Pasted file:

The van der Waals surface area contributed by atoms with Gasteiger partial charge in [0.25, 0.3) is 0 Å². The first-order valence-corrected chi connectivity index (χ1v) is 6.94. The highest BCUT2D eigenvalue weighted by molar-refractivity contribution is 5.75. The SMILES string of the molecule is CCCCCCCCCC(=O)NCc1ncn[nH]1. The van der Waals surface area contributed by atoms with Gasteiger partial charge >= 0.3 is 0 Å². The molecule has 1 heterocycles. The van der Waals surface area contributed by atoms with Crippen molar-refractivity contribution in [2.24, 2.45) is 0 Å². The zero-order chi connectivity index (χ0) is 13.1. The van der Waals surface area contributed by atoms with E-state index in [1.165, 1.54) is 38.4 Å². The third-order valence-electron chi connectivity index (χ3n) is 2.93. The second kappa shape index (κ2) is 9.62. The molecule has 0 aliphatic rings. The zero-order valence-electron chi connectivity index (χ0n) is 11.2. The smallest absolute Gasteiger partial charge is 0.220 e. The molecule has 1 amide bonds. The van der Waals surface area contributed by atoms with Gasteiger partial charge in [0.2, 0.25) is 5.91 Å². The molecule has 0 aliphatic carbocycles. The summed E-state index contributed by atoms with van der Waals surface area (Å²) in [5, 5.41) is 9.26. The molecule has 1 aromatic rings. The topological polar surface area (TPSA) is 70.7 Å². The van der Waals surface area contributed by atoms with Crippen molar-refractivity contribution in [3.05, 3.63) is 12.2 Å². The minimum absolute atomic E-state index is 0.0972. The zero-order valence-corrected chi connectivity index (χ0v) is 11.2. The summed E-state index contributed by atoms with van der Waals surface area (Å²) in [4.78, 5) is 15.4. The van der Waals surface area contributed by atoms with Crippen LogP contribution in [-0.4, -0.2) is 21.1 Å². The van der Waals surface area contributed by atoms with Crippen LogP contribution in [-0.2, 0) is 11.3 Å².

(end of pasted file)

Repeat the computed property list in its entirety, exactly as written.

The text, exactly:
The van der Waals surface area contributed by atoms with Gasteiger partial charge in [0.25, 0.3) is 0 Å². The first-order valence-corrected chi connectivity index (χ1v) is 6.94. The highest BCUT2D eigenvalue weighted by molar-refractivity contribution is 5.75. The SMILES string of the molecule is CCCCCCCCCC(=O)NCc1ncn[nH]1. The van der Waals surface area contributed by atoms with Gasteiger partial charge >= 0.3 is 0 Å². The molecule has 1 heterocycles. The van der Waals surface area contributed by atoms with Crippen molar-refractivity contribution in [2.24, 2.45) is 0 Å². The zero-order chi connectivity index (χ0) is 13.1. The van der Waals surface area contributed by atoms with E-state index in [1.165, 1.54) is 38.4 Å². The third-order valence-electron chi connectivity index (χ3n) is 2.93. The second kappa shape index (κ2) is 9.62. The molecule has 0 aliphatic rings. The zero-order valence-electron chi connectivity index (χ0n) is 11.2. The smallest absolute Gasteiger partial charge is 0.220 e. The molecule has 1 amide bonds. The van der Waals surface area contributed by atoms with Gasteiger partial charge in [0.2, 0.25) is 5.91 Å². The molecule has 0 aliphatic carbocycles. The summed E-state index contributed by atoms with van der Waals surface area (Å²) in [5, 5.41) is 9.26. The molecule has 1 aromatic rings. The topological polar surface area (TPSA) is 70.7 Å². The van der Waals surface area contributed by atoms with Crippen molar-refractivity contribution in [3.05, 3.63) is 12.2 Å². The minimum absolute atomic E-state index is 0.0972. The zero-order valence-corrected chi connectivity index (χ0v) is 11.2. The summed E-state index contributed by atoms with van der Waals surface area (Å²) in [4.78, 5) is 15.4. The van der Waals surface area contributed by atoms with Crippen LogP contribution in [-0.4, -0.2) is 21.1 Å². The van der Waals surface area contributed by atoms with Crippen LogP contribution in [-0.2, 0) is 11.3 Å².